These authors contributed equally to this work.
Regulation of translation initiation by the yeast eIF4E binding proteins is required for the pseudohyphal response
Article first published online: 3 NOV 2006
Copyright © 2006 John Wiley & Sons, Ltd.
Volume 23, Issue 14-15, pages 1075–1088, 30 October - November 2006
How to Cite
Ibrahimo, S., Holmes, L. E. A. and Ashe, M. P. (2006), Regulation of translation initiation by the yeast eIF4E binding proteins is required for the pseudohyphal response. Yeast, 23: 1075–1088. doi: 10.1002/yea.1415
- Issue published online: 3 NOV 2006
- Article first published online: 3 NOV 2006
- Manuscript Accepted: 23 AUG 2006
- Manuscript Received: 8 JUN 2006
- BBSRC, UK. Grant Number: BBS/B/07500
- translation control;
- eIF4E-binding proteins;
- pseudohyphal growth;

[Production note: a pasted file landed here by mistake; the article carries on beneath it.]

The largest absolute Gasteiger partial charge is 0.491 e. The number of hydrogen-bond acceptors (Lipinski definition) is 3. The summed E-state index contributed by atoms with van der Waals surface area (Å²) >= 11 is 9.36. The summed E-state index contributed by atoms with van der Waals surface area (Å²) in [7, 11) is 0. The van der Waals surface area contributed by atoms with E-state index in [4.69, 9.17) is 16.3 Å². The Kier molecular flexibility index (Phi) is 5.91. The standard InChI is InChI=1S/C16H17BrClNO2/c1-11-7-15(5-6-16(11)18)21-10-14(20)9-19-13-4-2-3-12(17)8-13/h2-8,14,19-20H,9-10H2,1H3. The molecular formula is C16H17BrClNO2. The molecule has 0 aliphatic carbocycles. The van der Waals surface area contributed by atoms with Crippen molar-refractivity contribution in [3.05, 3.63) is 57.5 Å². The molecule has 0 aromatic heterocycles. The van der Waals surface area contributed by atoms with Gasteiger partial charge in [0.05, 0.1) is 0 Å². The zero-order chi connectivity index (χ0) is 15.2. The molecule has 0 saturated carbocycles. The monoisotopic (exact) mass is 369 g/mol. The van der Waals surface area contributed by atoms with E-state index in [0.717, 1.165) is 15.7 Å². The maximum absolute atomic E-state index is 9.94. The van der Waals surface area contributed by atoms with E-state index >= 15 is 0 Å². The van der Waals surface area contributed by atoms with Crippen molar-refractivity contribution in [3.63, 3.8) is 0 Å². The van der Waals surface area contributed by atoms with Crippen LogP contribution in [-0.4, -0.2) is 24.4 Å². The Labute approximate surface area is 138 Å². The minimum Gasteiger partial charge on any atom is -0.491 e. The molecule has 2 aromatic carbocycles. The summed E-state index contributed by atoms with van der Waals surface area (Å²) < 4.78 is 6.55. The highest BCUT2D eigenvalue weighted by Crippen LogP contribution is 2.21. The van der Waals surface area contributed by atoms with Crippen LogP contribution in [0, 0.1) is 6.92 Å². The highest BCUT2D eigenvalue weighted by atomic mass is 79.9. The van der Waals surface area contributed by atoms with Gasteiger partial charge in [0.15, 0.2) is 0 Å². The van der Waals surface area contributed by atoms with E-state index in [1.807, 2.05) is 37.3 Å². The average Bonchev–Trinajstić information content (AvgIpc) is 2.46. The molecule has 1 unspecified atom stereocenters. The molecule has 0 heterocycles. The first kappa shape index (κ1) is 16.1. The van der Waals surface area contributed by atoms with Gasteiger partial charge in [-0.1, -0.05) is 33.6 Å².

The eukaryotic translation initiation factor eIF4E is responsible for the recognition of the mRNA cap structure and, as such, plays a key role in the selection of mRNAs for translation. The interaction of eIF4E with the ‘multi-adaptor’ eIF4G (and thus recruitment of ribosomes to mRNA) can be regulated via competitive binding of 4E-binding proteins (4E-BPs). 4E-BPs have broad functions in cell growth, proliferation and development. We have found that disruption of the genes for either of the yeast 4E-BPs (Eap1p or Caf20p) leads to an inhibition of pseudohyphal growth in the resulting diploid yeast strain following nitrogen limitation. Specific 4E-binding domain mutations destroy the capacity of each 4E-BP gene to complement the non-pseudohyphal phenotype, suggesting that a translational function for the 4E-BPs is important for pseudohyphal growth. In addition, neither of the 4E-BP deletion strains is deficient in global or stress-regulated protein synthesis. However, our evidence reveals that the two 4E-BPs are functionally distinct with regard to pseudohyphal growth. Therefore, this work supports a model where the yeast 4E-BPs are acting on specific mRNAs to facilitate a defined proliferative response to environmental stress in yeast. Copyright © 2006 John Wiley & Sons, Ltd.